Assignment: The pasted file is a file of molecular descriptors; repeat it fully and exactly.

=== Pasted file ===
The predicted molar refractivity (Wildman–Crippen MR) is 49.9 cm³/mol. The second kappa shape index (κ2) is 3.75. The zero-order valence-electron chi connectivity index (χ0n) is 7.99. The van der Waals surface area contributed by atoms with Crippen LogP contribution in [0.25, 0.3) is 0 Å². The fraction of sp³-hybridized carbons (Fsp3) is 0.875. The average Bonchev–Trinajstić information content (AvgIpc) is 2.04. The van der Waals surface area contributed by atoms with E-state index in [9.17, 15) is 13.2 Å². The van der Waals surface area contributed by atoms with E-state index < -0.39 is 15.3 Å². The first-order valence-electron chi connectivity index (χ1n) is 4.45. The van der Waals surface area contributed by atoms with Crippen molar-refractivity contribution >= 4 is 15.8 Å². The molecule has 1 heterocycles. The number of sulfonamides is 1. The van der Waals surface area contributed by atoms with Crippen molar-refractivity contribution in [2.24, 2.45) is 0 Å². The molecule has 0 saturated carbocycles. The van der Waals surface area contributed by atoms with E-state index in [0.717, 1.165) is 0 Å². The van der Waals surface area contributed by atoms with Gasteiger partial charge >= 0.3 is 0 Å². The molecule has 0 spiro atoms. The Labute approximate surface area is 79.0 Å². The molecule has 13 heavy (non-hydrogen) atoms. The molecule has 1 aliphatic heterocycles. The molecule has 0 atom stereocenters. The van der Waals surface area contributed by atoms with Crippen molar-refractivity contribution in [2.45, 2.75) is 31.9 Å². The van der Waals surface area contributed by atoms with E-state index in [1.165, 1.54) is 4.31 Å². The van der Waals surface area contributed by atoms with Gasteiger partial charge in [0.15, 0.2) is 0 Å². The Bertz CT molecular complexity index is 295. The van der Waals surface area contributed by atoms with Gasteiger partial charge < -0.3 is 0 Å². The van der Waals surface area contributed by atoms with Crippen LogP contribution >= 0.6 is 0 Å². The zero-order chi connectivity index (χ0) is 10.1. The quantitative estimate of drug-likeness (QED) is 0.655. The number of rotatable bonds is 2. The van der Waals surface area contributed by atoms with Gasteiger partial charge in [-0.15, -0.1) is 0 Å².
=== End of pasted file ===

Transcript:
The predicted molar refractivity (Wildman–Crippen MR) is 49.9 cm³/mol. The second kappa shape index (κ2) is 3.75. The zero-order valence-electron chi connectivity index (χ0n) is 7.99. The van der Waals surface area contributed by atoms with Crippen LogP contribution in [0.25, 0.3) is 0 Å². The fraction of sp³-hybridized carbons (Fsp3) is 0.875. The average Bonchev–Trinajstić information content (AvgIpc) is 2.04. The van der Waals surface area contributed by atoms with E-state index in [9.17, 15) is 13.2 Å². The van der Waals surface area contributed by atoms with E-state index < -0.39 is 15.3 Å². The first-order valence-electron chi connectivity index (χ1n) is 4.45. The van der Waals surface area contributed by atoms with Crippen molar-refractivity contribution >= 4 is 15.8 Å². The molecule has 1 heterocycles. The number of sulfonamides is 1. The van der Waals surface area contributed by atoms with Crippen molar-refractivity contribution in [2.24, 2.45) is 0 Å². The molecule has 0 saturated carbocycles. The van der Waals surface area contributed by atoms with E-state index in [0.717, 1.165) is 0 Å². The van der Waals surface area contributed by atoms with Gasteiger partial charge >= 0.3 is 0 Å². The molecule has 0 spiro atoms. The Labute approximate surface area is 79.0 Å². The molecule has 13 heavy (non-hydrogen) atoms. The molecule has 1 aliphatic heterocycles. The molecule has 0 atom stereocenters. The van der Waals surface area contributed by atoms with Crippen molar-refractivity contribution in [2.45, 2.75) is 31.9 Å². The van der Waals surface area contributed by atoms with E-state index in [1.165, 1.54) is 4.31 Å². The van der Waals surface area contributed by atoms with Gasteiger partial charge in [0.15, 0.2) is 0 Å². The Bertz CT molecular complexity index is 295. The van der Waals surface area contributed by atoms with Gasteiger partial charge < -0.3 is 0 Å². The van der Waals surface area contributed by atoms with Crippen LogP contribution >= 0.6 is 0 Å². The zero-order chi connectivity index (χ0) is 10.1. The quantitative estimate of drug-likeness (QED) is 0.655. The number of rotatable bonds is 2. The van der Waals surface area contributed by atoms with Gasteiger partial charge in [-0.15, -0.1) is 0 Å².